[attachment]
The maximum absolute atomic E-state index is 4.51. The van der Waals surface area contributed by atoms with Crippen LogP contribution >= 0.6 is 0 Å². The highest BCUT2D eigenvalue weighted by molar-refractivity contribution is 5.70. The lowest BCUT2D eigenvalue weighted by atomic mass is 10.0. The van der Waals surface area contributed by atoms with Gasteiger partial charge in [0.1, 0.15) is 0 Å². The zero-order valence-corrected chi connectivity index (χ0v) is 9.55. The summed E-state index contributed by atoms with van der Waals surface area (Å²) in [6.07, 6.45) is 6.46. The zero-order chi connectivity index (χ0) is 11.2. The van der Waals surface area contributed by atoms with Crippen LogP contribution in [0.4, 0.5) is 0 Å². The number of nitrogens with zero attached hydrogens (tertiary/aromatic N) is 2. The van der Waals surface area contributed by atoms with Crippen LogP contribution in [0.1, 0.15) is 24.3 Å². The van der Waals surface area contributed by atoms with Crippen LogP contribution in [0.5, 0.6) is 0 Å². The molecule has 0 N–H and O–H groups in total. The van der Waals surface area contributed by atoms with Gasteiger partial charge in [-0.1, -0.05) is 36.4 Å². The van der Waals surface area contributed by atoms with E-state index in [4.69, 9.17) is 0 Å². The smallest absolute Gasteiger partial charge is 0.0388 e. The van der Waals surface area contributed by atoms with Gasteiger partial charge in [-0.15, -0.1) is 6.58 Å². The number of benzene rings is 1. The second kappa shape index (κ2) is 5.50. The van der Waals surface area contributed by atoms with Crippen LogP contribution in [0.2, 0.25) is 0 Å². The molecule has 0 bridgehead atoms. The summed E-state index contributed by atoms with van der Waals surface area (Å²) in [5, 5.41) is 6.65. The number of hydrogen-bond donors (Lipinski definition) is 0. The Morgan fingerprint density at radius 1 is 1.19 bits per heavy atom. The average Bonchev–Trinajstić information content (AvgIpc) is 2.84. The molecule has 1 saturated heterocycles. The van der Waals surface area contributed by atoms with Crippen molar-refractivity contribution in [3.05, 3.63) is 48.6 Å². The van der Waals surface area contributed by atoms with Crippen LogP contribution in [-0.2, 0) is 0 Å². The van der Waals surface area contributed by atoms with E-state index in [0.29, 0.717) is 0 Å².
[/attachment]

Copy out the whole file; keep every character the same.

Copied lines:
The maximum absolute atomic E-state index is 4.51. The van der Waals surface area contributed by atoms with Crippen LogP contribution >= 0.6 is 0 Å². The highest BCUT2D eigenvalue weighted by molar-refractivity contribution is 5.70. The lowest BCUT2D eigenvalue weighted by atomic mass is 10.0. The van der Waals surface area contributed by atoms with Gasteiger partial charge in [0.1, 0.15) is 0 Å². The zero-order valence-corrected chi connectivity index (χ0v) is 9.55. The summed E-state index contributed by atoms with van der Waals surface area (Å²) in [6.07, 6.45) is 6.46. The zero-order chi connectivity index (χ0) is 11.2. The van der Waals surface area contributed by atoms with Crippen LogP contribution in [0.4, 0.5) is 0 Å². The number of nitrogens with zero attached hydrogens (tertiary/aromatic N) is 2. The van der Waals surface area contributed by atoms with Crippen LogP contribution in [0.1, 0.15) is 24.3 Å². The van der Waals surface area contributed by atoms with Crippen LogP contribution in [0.5, 0.6) is 0 Å². The molecule has 0 N–H and O–H groups in total. The van der Waals surface area contributed by atoms with Gasteiger partial charge in [-0.1, -0.05) is 36.4 Å². The van der Waals surface area contributed by atoms with E-state index in [4.69, 9.17) is 0 Å². The smallest absolute Gasteiger partial charge is 0.0388 e. The van der Waals surface area contributed by atoms with Gasteiger partial charge in [-0.15, -0.1) is 6.58 Å². The number of benzene rings is 1. The second kappa shape index (κ2) is 5.50. The van der Waals surface area contributed by atoms with Crippen LogP contribution in [0.2, 0.25) is 0 Å². The molecule has 0 bridgehead atoms. The summed E-state index contributed by atoms with van der Waals surface area (Å²) in [5, 5.41) is 6.65. The number of hydrogen-bond donors (Lipinski definition) is 0. The Morgan fingerprint density at radius 1 is 1.19 bits per heavy atom. The average Bonchev–Trinajstić information content (AvgIpc) is 2.84. The molecule has 1 saturated heterocycles. The van der Waals surface area contributed by atoms with Crippen molar-refractivity contribution in [3.05, 3.63) is 48.6 Å². The van der Waals surface area contributed by atoms with Crippen LogP contribution in [-0.2, 0) is 0 Å². The van der Waals surface area contributed by atoms with E-state index in [0.29, 0.717) is 0 Å².